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NASA brainstorms with John Q Public for 2018 Mars mission

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NASA is asking for ideas from the general public for probes and tools to send to Mars in 2018, as part of its longer term plan to have humans visit the Red Planet in decades to come.

"We're planning an agency-wide effort to look at Mars activities as we go forward, including the president's challenge to send humans into the Mars vicinity in the 2030s," said John Grunsfeld, five-time space shuttle astronaut and associate administrator for NASA's Science Mission Directorate, at a press conference on Friday.

NASA has issued a call for papers to decide about the mission objectives, with a deadline of May 10, and a meeting will be held in June to discuss proposals overseen by a newly created NASA's Mars Program Planning Group (MPPG). The group will also be releasing software and social media tools to take more general input from members of the public and final decision will come in August.

NASA's planning a mission to the Red Planet on 2018, although there's also a good window in 2020. It isn’t specifying if it would be an orbiter or something to actually land on the surface. In cost terms any ideas need to be similar in price bracket to next year's planned Mars Atmosphere and Volatile Evolution Mission (MAVEN) satellite launch. That's assuming there's the money to do it in six years time.

MAVEN

MAVEN will study the upper atmosphere of Mars in 2014

Any such plans are open to change based on the data coming back from the Mars Science Laboratory, and its rover Curiosity. Doug McCuistion, director of the Mars Exploration Program at NASA Headquarters said that in the next few weeks there would be an update on MSL's current progress, claiming that that the failings in its guidance systems were fixed and confirming the landing date of August 6.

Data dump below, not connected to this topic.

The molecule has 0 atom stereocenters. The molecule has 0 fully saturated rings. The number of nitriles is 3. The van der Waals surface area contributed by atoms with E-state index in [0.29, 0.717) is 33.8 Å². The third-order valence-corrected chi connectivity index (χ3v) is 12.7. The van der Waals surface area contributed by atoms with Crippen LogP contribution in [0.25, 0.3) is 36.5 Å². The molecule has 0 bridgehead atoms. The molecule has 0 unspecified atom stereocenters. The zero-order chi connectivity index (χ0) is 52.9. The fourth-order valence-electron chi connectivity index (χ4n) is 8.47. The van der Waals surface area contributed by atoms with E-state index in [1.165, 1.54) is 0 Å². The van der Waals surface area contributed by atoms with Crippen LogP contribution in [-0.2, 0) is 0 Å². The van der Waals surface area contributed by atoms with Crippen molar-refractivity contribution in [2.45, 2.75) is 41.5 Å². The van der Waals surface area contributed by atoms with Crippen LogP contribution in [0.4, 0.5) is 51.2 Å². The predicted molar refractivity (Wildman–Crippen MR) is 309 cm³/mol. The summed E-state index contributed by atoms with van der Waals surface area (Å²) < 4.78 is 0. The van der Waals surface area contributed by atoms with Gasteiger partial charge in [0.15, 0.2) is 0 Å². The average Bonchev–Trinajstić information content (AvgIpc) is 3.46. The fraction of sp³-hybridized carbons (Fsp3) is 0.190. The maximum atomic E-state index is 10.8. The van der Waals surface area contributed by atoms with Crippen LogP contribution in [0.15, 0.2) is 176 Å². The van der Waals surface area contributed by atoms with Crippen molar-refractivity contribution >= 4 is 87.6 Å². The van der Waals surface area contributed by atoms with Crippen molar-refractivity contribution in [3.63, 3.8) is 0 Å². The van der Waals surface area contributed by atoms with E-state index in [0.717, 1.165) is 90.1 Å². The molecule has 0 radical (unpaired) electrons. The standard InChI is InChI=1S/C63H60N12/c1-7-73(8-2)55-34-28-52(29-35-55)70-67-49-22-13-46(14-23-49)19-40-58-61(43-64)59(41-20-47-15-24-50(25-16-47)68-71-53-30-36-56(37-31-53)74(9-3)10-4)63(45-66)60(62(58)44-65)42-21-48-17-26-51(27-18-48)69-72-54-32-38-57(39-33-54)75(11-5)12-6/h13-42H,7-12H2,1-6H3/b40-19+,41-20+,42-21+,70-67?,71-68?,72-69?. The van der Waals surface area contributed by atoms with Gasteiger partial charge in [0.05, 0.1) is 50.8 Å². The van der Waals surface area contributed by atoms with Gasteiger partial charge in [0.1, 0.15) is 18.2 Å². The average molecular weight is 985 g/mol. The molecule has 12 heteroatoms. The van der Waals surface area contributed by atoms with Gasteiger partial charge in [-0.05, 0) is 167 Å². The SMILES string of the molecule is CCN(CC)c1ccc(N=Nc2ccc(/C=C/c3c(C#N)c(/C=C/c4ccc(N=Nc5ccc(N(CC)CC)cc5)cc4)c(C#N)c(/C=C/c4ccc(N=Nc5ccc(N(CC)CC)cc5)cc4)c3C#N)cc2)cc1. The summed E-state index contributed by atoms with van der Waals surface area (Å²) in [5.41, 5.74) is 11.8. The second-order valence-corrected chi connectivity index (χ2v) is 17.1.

"We'll talk to you about the incredible accuracy of our second trajectory correction maneuver that pointed us at our entry point above the Mars surface for the first time, as well as some significant shrinkage in our landing error rates that will make our landing location in Gale Crater become even more interesting," he said.

Gale crater

Ground zero in Gale Crater for the MSL and Curiosity

This exercise in openness from NASA has a lot to do with the last budget cuts, and the fallout from having to withdraw from the 2016 and 2018 ExoMars missions with the European Space Agency. NASA has to slim down its expectations in the light of funding shortages, and the previously planned mission to bring back samples from Mars was not an option in the short term, the agency said.

Nevertheless, the eventual goal of all these trips is to get humans onto the Martian soil. The MSL is carrying sensor packages designed to measure the effects of ground radiation and ionization to see what the effects on humans walking about would be, Grunsfeld explained, and analysis of its soil is looking for elements, organic or inorganic, which could be toxic to astronauts.

There are even sensors on the spacecraft's aeroshell that will feed back data on air density and turbulence that will be used for heavier landings later, Grunsfeld said, and the ISS would play a critical role in preparing astronauts for the expected six-month trip. With the exception of radiation exposure, the ISS provided exactly the right atmosphere for testing and the Russian space agency has already been conducting tests along these lines.

"Exploring worlds other than our own is inherently a shared endeavor, the people of Earth looking to other planets and beyond is not something that's the purview of just one nation," said NASA chief scientist Waleed Abdalati.

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